Why Women Need to Pay Attention to Stroke Risks
Women face some unique circumstances that can increase their risk for stroke, according to new prevention guidelines from the American Heart Association/American Stroke Association.
One of those is preeclampsia, which is defined as high blood pressure and excess protein in the urine after 20 weeks of pregnancy in women who previously had normal blood pressure, according to the Mayo Clinic. Women with preeclampsia have double the risk for a stroke later in life.
“A diagnosis of preeclampsia during pregnancy has significant health implications across a woman’s lifespan,” said Amanda O’Brien, MD, an OB-GYN with Memorial Physician Services-Women’s Healthcare. “It cannot be ignored.”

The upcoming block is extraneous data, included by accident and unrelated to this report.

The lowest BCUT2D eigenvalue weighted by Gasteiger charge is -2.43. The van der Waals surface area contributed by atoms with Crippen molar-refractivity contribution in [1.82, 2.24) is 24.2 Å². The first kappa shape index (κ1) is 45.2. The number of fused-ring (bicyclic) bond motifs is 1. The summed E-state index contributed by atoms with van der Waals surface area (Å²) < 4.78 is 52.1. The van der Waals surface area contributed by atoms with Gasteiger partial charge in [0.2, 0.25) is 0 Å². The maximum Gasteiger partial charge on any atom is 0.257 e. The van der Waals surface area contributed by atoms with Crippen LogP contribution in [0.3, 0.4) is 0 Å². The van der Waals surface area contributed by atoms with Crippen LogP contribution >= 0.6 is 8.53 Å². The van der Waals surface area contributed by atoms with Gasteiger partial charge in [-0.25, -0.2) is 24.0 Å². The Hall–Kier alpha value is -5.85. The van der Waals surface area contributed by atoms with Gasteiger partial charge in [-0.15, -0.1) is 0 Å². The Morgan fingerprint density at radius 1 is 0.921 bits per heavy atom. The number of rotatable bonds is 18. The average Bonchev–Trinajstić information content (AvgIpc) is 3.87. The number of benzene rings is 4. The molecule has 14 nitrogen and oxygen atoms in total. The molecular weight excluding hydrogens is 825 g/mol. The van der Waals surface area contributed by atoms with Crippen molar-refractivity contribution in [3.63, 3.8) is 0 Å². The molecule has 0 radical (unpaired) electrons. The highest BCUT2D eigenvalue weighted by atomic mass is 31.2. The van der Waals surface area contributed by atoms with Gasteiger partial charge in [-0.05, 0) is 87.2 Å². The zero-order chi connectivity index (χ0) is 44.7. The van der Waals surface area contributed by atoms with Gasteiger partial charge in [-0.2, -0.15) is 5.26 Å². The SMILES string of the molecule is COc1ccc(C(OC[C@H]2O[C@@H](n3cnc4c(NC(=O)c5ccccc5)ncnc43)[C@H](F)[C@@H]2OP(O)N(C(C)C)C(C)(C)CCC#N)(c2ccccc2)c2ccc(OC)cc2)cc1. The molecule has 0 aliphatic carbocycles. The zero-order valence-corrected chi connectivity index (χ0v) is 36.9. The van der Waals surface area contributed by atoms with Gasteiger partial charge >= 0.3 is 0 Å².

Pregnancy is also an increased risk factor. About three out of 10,000 pregnant women have a stroke during pregnancy compared to two out of 10,000 women who are not pregnant. Birth control pills may double the risk of stroke. See the accompanying infographic from the AHA/ASA for other risk factors for women and what they can do about them.
About 55,000 more women have strokes in the United States each year than men, and stroke kills more women each year than men. Stroke is the third leading cause of death in women, and the fourth in men. In 2010, more than 77,000 women died of stroke compared to more than 52,000 men.
(click here to enlarge: Stroke Infographic)